WASHINGTON: Supreme Court halts death penalty for youth

In the second major defeat for the death penalty in three years, the Supreme Court, in a 5–4 decision, ruled that persons under 18 when they committed a crime cannot receive the death penalty.

The decision removes the U.S. from a list of only a handful of countries, including Saudi Arabia, that allow juveniles to be executed. It immediately bars 18 states, where 70 youth sit on death row, from carrying out planned executions.

Justice Anthony Kennedy, who wrote the majority decision, noted, “Our society views juveniles as categorically less culpable than the average criminal.” He said that most states already prohibit judges or juries from imposing the death sentence on youth.

CARSON CITY, Nev.: State Assembly rejects Social Security privatization

With 314,120 Nevadans depending upon monthly Social Security checks to pay their bills, the State Assembly approved a resolution 27–13, Feb. 24, demanding that Congress reject Bush’s plan to privatize Social Security. Bush and many Republicans are fighting to replace the country’s most successful social insurance program with “private accounts” to wheel and deal in the stock market.

In an address to the Assembly, Nevada’s U.S. Senator Harry Reid said the Bush administration should win an Academy Award for creating the illusion that a crisis exists in Social Security.

All 26 Democrats and one Republican approved the resolution. The 13 who opposed it were all Republicans. The resolution goes to the state Senate, where Republicans dominate with a 12–9 edge.

ALBUQUERQUE, N.M.: Hands off Social Security, say lawmakers

A union-led delegation held a press conference, then filed into the state House chambers, Feb. 25, for a debate on a resolution calling on Congress to reject all forms of privatization for Social Security. Following a nasty two-hour debate, the House voted 40–27 to approve the resolution.

Speaking at the press conference preceding the debate were New Mexico’s U.S. Sen. Jeff Bingaman and Rep. Tom Udall, both Democrats, and state House Speaker Ben Lujan, sponsor of the resolution.

Josie Marujo, leader of the New Mexico Federation of Government Employees, the union representing Social Security workers, said the Bush administration instructed workers to lie to the public about a crisis in the system. The union is convinced that if the Bush private accounts replace the current system, Social Security would be destroyed.

CYBERSPACE: MoveOn joins Social Security fight

During the 2004 elections, the online organization MoveOn.org mobilized millions to vote against Bush. Now it has launched an online campaign to garner 500,000 signatures on a petition to Congress to stop the privatization of Social Security.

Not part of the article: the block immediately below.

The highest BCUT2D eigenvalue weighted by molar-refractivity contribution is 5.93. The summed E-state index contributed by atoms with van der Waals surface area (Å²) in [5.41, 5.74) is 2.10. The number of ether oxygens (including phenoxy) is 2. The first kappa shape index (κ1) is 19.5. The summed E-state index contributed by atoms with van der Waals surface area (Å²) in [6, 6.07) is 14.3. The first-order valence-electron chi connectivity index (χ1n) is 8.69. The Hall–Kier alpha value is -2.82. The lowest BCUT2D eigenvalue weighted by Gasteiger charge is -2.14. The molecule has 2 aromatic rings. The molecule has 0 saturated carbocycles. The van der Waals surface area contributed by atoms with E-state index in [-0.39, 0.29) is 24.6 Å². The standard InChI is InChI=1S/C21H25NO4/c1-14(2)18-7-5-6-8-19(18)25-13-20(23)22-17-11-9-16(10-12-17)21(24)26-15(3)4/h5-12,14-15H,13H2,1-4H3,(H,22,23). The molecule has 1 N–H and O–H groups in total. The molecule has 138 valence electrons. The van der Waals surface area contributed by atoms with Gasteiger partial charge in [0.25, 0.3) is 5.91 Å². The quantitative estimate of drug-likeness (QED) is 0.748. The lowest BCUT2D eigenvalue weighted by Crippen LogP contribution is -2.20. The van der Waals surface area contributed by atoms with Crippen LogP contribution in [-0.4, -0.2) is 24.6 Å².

Originally, MoveOn sought 200,000 signatures, but in just three weeks over 360,000 members of the online community signed the petition, so MoveOn upped the ante.

MoveOn invites visitors to its web site to add their own stories on the impact of Social Security.

WASHINGTON: ACLU sues Rumsfeld on torture

Retired Navy Judge Advocate General John D. Hutson joined Anthony Romero, executive director of the American Civil Liberties Union, and a host of human rights attorneys and activists to announce that they are suing Defense Secretary Donald Rumsfeld on behalf of eight men who charge they were tortured by U.S. forces in Iraq and Afghanistan.

The eight men, who were never charged with a crime, were imprisoned and beaten, subjected to sexual humiliation and mock execution, and restrained in excruciating, contorted positions.

SPARTANBURG, S.C.: Judge rules Bush must charge or free Padilla

For more than two years, the Bush administration has held U.S. citizen Jose Padilla in a Navy brig here with no charges filed against him. That changed Feb. 28 when U.S. District Judge Henry Floyd rejected the administration’s designation of “enemy combatant” as the grounds to imprison him and ordered that Padilla be charged or freed. Floyd was appointed by Bush in 2003.

In a 23-page decision, Floyd wrote, “The court finds that the president has no power, neither express nor implied, neither constitutional nor statutory, to hold petitioner as an enemy combatant.” The government has 45 days to act.

The Bush administration alleges that Brooklyn-born Padilla, arrested in 2002, planned to blow up residential buildings and set off a “dirty bomb.”

Bush administration spokesman John Nowacki said the government would appeal.

National Clips are compiled by Denise Winebrenner Edwards (dwinebr696@aol.com). Emil Shaw contributed to this week’s clips.

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